According to the Advisory Board Co., which keeps a daily tally at advisory.com of how each state stands on ACA’s Medicaid expansion, six states are leaning against participating in the Medicaid expansion: Iowa, Nebraska, Nevada, New Jersey, Virginia and Wyoming. States that will participate in the Medicaid expansion include Arkansas, California, Connecticut, Delaware, D.C., Hawaii, Illinois, Maryland, Massachusetts, Minnesota, Missouri, Rhode Island, Vermont and Washington. Four states leaning toward participating are Kentucky, New Hampshire, New York and Oregon; and 18 others are undecided.
Ironically, the states that reject the Medicaid expansion might end up spending more for health care and pass more uncompensated costs on to hospitals and local governments. The Kaiser Family Foundation notes that the individual mandate likely will encourage half a million Texans who qualify for Medicaid but haven’t enrolled to finally sign up, but at a cost of around $7,000 a head, or $3.9 billion over 10 years under the restrictive old plan, where the state pays about 39% of the cost. Or the state could take the extra federal money, expand its eligibility rules and cover 2.4 million low-income residents for $3,300 a head over the decade.
“In short, the state can pay the retail price for its new Medicaid enrollees, or it can pay the bulk rate,” Jordan Weissmann wrote at TheAtlantic.com (Nov. 26).
Weissman also noted that under the expanded program Medicaid would pay an additional $24 billion to Texas hospitals over the decade. “That, in turn, could bring down the overall cost of care, since patients with health coverage won’t need to subsidize those without,” he wrote. “All that, and it would get to reap the benefits of a healthier, presumably more productive workforce, paid for overwhelmingly with tax dollars they’ll be sending to Washington no matter what.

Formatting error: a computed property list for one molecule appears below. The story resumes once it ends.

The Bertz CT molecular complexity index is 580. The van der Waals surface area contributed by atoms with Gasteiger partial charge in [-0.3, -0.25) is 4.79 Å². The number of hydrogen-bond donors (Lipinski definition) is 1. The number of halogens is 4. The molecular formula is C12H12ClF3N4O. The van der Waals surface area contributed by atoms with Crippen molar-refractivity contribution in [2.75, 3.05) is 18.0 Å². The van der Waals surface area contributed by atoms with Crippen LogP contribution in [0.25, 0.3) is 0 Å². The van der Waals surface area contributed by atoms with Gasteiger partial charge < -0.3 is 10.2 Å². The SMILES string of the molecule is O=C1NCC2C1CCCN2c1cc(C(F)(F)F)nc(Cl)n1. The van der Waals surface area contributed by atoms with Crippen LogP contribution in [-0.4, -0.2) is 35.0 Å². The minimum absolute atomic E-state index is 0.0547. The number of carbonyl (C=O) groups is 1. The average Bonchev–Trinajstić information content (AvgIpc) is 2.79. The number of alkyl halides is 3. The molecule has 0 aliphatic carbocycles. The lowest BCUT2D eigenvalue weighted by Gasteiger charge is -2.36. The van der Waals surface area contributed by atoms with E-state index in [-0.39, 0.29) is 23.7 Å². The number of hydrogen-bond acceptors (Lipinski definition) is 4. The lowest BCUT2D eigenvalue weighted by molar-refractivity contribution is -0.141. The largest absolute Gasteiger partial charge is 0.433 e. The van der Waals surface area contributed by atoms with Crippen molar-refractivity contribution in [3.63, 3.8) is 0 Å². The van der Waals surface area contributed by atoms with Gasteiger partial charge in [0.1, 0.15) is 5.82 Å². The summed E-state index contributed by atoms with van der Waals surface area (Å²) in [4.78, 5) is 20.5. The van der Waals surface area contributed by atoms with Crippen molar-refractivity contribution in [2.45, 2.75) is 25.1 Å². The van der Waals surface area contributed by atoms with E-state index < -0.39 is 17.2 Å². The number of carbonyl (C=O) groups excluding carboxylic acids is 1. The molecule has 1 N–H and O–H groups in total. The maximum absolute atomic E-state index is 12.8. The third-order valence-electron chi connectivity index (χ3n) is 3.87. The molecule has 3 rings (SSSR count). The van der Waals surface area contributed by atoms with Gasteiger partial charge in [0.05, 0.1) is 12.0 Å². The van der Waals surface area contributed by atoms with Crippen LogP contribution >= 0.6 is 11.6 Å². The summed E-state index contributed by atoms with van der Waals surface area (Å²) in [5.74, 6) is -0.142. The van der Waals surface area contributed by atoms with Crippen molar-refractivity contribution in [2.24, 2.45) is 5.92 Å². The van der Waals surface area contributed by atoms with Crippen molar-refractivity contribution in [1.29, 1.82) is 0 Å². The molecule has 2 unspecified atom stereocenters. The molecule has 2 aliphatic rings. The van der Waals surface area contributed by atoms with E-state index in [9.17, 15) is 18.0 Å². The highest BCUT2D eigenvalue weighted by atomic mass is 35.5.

“Maybe governors like Perry don’t believe in higher spending or a bigger social safety net. But surely they believe on getting a good deal on insuring a large number of their residents, rather than a bad deal on insuring just a few of them. Failing that, they have to believe in retrieving as much of their citizens’ tax dollars as they can. Really, that’s just fiscal conservatism.”
But just as Republicans who oppose the implementation of the Affordable Care Act cannot be trusted to run health insurance exchanges and they are resisting expansion of Medicaid which could show that the government insurance program can efficiently provide health coverage to the working poor, President Obama should not agree to Republican demands that the fiscal austerity negotiations in Washington, D.C., result in cuts to Social Security, Medicare or Medicaid. Republicans have floated the idea of raising the Medicare eligibility age from 65 to 67 as one way to reduce senior health care spending, and some Democrats appear to be open to the idea of making some cuts, but raising the eligibility age is a terrible idea. If anything, the Medicare age should be lowered.
The proposal to raise the Medicare eligibility age might just be a trial balloon raised by the White House to draw out the Republicans, but progressives should shoot down this trial balloon. Contact your senators and your Congress member, and/or any senators or members of Congress to whom you may have supported, and tell them that regardless of what President Obama might agree to, if they vote for a “Grand Bargain” that cuts benefits to Social Security, Medicare or Medicaid they will get a primary opponent and you will donate to that challenger. This is no time to give up hard-fought ground to those who would repeal Medicare, privatize Social Security and deny Medicaid to the working poor. — JMC
From The Progressive Populist, January 1-15, 2013